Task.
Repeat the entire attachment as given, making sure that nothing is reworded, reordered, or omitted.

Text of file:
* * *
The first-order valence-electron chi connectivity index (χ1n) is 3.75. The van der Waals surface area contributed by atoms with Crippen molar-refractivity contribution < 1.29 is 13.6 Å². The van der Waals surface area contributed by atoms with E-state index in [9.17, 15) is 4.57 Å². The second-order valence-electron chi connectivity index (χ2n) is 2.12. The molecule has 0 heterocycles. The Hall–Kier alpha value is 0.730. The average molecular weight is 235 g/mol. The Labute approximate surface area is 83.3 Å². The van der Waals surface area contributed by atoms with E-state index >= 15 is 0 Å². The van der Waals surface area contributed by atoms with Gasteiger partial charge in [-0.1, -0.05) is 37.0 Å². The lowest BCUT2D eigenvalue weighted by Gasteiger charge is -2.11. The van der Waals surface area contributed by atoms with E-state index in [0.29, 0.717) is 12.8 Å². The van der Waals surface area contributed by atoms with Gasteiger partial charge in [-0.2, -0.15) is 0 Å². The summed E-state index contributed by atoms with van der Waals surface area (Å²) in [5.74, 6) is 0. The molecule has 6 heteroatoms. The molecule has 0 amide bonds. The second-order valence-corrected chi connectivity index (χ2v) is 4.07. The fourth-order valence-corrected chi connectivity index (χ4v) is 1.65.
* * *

The first-order valence-electron chi connectivity index (χ1n) is 3.75. The van der Waals surface area contributed by atoms with Crippen molar-refractivity contribution < 1.29 is 13.6 Å². The van der Waals surface area contributed by atoms with E-state index in [9.17, 15) is 4.57 Å². The second-order valence-electron chi connectivity index (χ2n) is 2.12. The molecule has 0 heterocycles. The Hall–Kier alpha value is 0.730. The average molecular weight is 235 g/mol. The Labute approximate surface area is 83.3 Å². The van der Waals surface area contributed by atoms with E-state index >= 15 is 0 Å². The van der Waals surface area contributed by atoms with Gasteiger partial charge in [-0.1, -0.05) is 37.0 Å². The lowest BCUT2D eigenvalue weighted by Gasteiger charge is -2.11. The van der Waals surface area contributed by atoms with E-state index in [0.29, 0.717) is 12.8 Å². The van der Waals surface area contributed by atoms with Gasteiger partial charge in [-0.2, -0.15) is 0 Å². The summed E-state index contributed by atoms with van der Waals surface area (Å²) in [5.74, 6) is 0. The molecule has 6 heteroatoms. The molecule has 0 amide bonds. The second-order valence-corrected chi connectivity index (χ2v) is 4.07. The fourth-order valence-corrected chi connectivity index (χ4v) is 1.65.